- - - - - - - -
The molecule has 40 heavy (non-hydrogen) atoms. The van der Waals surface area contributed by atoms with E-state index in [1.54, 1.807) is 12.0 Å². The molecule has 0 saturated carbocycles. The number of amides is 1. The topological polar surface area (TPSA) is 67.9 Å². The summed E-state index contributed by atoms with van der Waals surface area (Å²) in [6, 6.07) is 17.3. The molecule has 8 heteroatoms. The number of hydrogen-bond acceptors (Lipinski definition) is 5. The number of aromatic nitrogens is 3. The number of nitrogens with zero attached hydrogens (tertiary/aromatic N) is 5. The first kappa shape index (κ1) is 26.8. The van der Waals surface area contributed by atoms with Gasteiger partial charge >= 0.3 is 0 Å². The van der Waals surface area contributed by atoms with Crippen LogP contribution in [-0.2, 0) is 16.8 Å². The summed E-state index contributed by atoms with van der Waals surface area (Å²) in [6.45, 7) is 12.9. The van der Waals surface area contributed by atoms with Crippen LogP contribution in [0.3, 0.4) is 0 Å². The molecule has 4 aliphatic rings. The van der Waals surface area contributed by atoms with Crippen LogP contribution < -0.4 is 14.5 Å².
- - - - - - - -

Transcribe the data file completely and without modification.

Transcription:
The molecule has 40 heavy (non-hydrogen) atoms. The van der Waals surface area contributed by atoms with E-state index in [1.54, 1.807) is 12.0 Å². The molecule has 0 saturated carbocycles. The number of amides is 1. The topological polar surface area (TPSA) is 67.9 Å². The summed E-state index contributed by atoms with van der Waals surface area (Å²) in [6, 6.07) is 17.3. The molecule has 8 heteroatoms. The number of hydrogen-bond acceptors (Lipinski definition) is 5. The number of aromatic nitrogens is 3. The number of nitrogens with zero attached hydrogens (tertiary/aromatic N) is 5. The first kappa shape index (κ1) is 26.8. The van der Waals surface area contributed by atoms with Gasteiger partial charge >= 0.3 is 0 Å². The van der Waals surface area contributed by atoms with Crippen LogP contribution in [-0.2, 0) is 16.8 Å². The summed E-state index contributed by atoms with van der Waals surface area (Å²) in [6.45, 7) is 12.9. The van der Waals surface area contributed by atoms with Crippen LogP contribution in [0.3, 0.4) is 0 Å². The molecule has 4 aliphatic rings. The van der Waals surface area contributed by atoms with Crippen LogP contribution < -0.4 is 14.5 Å².